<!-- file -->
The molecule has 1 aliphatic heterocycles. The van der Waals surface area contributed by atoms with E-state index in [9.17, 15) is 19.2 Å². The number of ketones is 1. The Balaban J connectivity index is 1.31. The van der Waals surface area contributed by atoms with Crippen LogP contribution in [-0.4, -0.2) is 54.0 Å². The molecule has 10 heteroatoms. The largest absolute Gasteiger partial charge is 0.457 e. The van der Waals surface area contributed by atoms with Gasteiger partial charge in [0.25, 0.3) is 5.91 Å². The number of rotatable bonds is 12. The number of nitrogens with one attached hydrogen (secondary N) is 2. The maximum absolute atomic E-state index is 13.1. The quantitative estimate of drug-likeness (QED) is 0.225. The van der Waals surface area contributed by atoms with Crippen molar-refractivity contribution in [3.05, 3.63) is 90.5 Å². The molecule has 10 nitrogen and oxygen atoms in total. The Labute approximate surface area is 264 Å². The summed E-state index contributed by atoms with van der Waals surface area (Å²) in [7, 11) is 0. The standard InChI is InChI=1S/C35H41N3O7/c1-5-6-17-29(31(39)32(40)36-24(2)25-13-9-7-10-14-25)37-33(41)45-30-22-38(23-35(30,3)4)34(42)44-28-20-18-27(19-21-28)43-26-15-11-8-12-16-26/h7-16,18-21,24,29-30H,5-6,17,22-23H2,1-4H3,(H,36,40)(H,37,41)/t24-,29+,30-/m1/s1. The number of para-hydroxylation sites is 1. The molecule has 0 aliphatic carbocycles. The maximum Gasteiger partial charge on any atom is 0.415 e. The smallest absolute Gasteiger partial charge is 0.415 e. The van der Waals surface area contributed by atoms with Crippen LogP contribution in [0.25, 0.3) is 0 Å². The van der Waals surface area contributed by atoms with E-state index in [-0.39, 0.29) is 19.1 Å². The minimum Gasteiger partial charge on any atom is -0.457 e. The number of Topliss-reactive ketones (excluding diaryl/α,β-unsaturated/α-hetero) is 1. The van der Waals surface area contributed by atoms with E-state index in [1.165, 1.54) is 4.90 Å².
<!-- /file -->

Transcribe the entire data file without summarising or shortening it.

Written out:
The molecule has 1 aliphatic heterocycles. The van der Waals surface area contributed by atoms with E-state index in [9.17, 15) is 19.2 Å². The number of ketones is 1. The Balaban J connectivity index is 1.31. The van der Waals surface area contributed by atoms with Crippen LogP contribution in [-0.4, -0.2) is 54.0 Å². The molecule has 10 heteroatoms. The largest absolute Gasteiger partial charge is 0.457 e. The van der Waals surface area contributed by atoms with Gasteiger partial charge in [0.25, 0.3) is 5.91 Å². The number of rotatable bonds is 12. The number of nitrogens with one attached hydrogen (secondary N) is 2. The maximum absolute atomic E-state index is 13.1. The quantitative estimate of drug-likeness (QED) is 0.225. The van der Waals surface area contributed by atoms with Crippen molar-refractivity contribution in [3.05, 3.63) is 90.5 Å². The molecule has 10 nitrogen and oxygen atoms in total. The Labute approximate surface area is 264 Å². The summed E-state index contributed by atoms with van der Waals surface area (Å²) in [7, 11) is 0. The standard InChI is InChI=1S/C35H41N3O7/c1-5-6-17-29(31(39)32(40)36-24(2)25-13-9-7-10-14-25)37-33(41)45-30-22-38(23-35(30,3)4)34(42)44-28-20-18-27(19-21-28)43-26-15-11-8-12-16-26/h7-16,18-21,24,29-30H,5-6,17,22-23H2,1-4H3,(H,36,40)(H,37,41)/t24-,29+,30-/m1/s1. The number of para-hydroxylation sites is 1. The molecule has 0 aliphatic carbocycles. The maximum Gasteiger partial charge on any atom is 0.415 e. The smallest absolute Gasteiger partial charge is 0.415 e. The van der Waals surface area contributed by atoms with Crippen LogP contribution in [0.25, 0.3) is 0 Å². The van der Waals surface area contributed by atoms with E-state index in [-0.39, 0.29) is 19.1 Å². The minimum Gasteiger partial charge on any atom is -0.457 e. The number of Topliss-reactive ketones (excluding diaryl/α,β-unsaturated/α-hetero) is 1. The van der Waals surface area contributed by atoms with E-state index in [1.165, 1.54) is 4.90 Å².